The HAAKON MOSBY's (University of Bergen, Norway) participation in the SIZEX phase began on February 25, 1989, when the ship left Tromso, Norway, bound for regions in the Barents Sea. From February 26 to March 7, 1989, the ship operated in the general area between the Svalbard and the northern coast of Norway. On March 7, the HAAKON MOSBY headed northwest toward regions in the Fram Strait west and southwest of Svalbard, where the ship cruised seaward of the pack ice edge from March 11 to March 19, 1989. The HAAKON MOSBY then headed southeast into the Barents Sea, finally returning to port on March 23, 1989.

Johannessen and Sandven (1989) describe SIZEX in more detail and provide a list of participants in the experiment.

Camp Operations Phase (March 1989 - April 1989)

The oceanography ice camp (O-Camp) and acoustic ice camp (A-Camp) operations were located on the pack ice in the Fram Strait. Most of the studies conducted at O-Camp were related to processes in the upper boundary layer of the ocean. The A-Camp focus was acoustics in the ocean. The O-Camp was active from March 30 until April 24, 1989. The A-Camp operated from March 30 until April 20, 1989.

2.Data Availability

Data Types

The CEAREX CD-ROM contains the following types of data:

Output Media

The CEAREX data set is available from NSIDC User Services as a one volume CD-ROM (Eastern Arctic Ice, Ocean and Atmosphere Data, Volume 1: CEAREX-1, version 1.0, 8/91).

3.Data Access

Data Center Location

National Snow and Ice Data Center (NSIDC)

Contact Information

NSIDC User Services
National Snow and Ice Data Center
CIRES, 449 UCB
University of Colorado
Boulder, CO 80309-0449  USA
phone: +1 303.492.6199
fax: +1 303.492.2468
form: Contact NSIDC User Services
e-mail: nsidc@nsidc.org

Associated Costs

The price for the CEAREX CD-ROM is $50 including shipping and handling. CEAREX-funded investigators are eligible for copies at no cost. Please provide your CEAREX grant number.

4.Principal Investigator Information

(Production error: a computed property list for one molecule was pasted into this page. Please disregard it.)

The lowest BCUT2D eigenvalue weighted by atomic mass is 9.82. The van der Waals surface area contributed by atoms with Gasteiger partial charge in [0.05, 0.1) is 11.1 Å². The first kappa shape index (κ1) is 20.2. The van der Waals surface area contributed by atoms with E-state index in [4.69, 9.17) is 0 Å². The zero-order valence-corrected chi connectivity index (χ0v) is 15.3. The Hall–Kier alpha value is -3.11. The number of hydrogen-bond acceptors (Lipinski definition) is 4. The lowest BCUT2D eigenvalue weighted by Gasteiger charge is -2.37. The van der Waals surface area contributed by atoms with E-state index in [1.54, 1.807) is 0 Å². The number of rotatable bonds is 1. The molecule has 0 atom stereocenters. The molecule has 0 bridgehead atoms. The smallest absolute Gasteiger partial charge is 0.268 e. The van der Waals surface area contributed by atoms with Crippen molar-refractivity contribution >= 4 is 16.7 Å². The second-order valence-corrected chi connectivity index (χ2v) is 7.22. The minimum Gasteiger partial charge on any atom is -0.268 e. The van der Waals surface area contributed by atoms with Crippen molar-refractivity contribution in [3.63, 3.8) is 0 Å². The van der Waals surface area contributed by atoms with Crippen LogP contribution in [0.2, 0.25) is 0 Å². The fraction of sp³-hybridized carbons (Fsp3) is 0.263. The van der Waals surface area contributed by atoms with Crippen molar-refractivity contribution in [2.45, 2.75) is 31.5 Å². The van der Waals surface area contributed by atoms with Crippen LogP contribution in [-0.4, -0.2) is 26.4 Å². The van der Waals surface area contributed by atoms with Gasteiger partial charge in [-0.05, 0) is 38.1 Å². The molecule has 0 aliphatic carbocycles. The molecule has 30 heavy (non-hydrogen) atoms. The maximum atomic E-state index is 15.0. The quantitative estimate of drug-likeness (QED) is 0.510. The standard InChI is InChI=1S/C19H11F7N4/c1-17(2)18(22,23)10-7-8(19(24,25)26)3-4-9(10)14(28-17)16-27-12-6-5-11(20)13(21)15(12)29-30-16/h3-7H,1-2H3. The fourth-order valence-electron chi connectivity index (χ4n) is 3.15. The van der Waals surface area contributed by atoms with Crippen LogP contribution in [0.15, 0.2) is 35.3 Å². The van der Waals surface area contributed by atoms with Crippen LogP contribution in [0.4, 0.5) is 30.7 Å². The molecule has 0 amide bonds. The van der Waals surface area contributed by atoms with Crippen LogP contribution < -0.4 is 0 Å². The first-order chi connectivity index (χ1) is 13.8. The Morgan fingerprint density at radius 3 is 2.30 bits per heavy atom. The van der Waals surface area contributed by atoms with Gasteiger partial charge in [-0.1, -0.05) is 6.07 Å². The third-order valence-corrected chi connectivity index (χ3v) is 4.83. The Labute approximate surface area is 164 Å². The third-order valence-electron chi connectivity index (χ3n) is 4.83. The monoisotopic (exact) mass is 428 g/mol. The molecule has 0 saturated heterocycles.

The CEAREX data were collected and compiled through the collaborative efforts of many investigators in the earth and polar sciences. Most of the CEAREX investigators and their responsibilities are identified in an Investigator Address List.

5.Submitting Investigator Information

CEAREX investigators who submitted data are identified in the Investigator Address List. For more information, please contact NSIDC User Services.

6.References

Johannessen, O. M., and S. Sandven. 1989. SIZEX 89: A Prelaunch ERS-1 Experiment. Experiment Report. Nansen Remote Sensing Center. Technical Report no. 23, 39 p.

R.. S. Pritchard, S. H. Bailey, C. M. Browne, M. D. Coon, D. Hoefke, G. S. Knoke, P. A. Lau, B. J. Taylor, W. D. Hibler, III, M. Hopkins, R. G. Onstott, R. A. Schuchman, S. H. O'Hara, M. G. McPhee, J. C. Van Leer, K. L. Davidson, P. S. Guest, T. B. Curtin, J. E. Overland, D. L. Bell, H. W. Bosworth, D. A. Meese, A. J. Gow, D. K. Perovich, W. B. Tucker, R. Colony, T. C. Grenfell, S. Martin, and J. S. Wettlaufer. 1990. EOS, Transactions of the American Geophysical Union 70(40):1115-1118.

A complete list of all references cited on the CEAREX CD-ROM is available.

7.Acronyms and Abbreviations

The following acronyms and abbreviations are used in this document.

URL Uniform Resource Locator
CD-ROM Compact Disc-Read Only Memory
CEAREX Coordinated Eastern Arctic Experiment
CTD Conductivity Temperature Depth
NSIDC National Snow and Ice Data Center
R/V Research Vessel
SIZEX Seasonal Ice Zone Experiment
STD Salinity Temperature Depth
U.S. United States

8.Document Information

Revision Date: January 3, 1995
Review Date: October 13, 1995
Document ID: nsidc-0020
Document Curators: NSIDC Writers
Document URL: http://nsidc.org/data/docs/daac/cearex_campaign.gd.html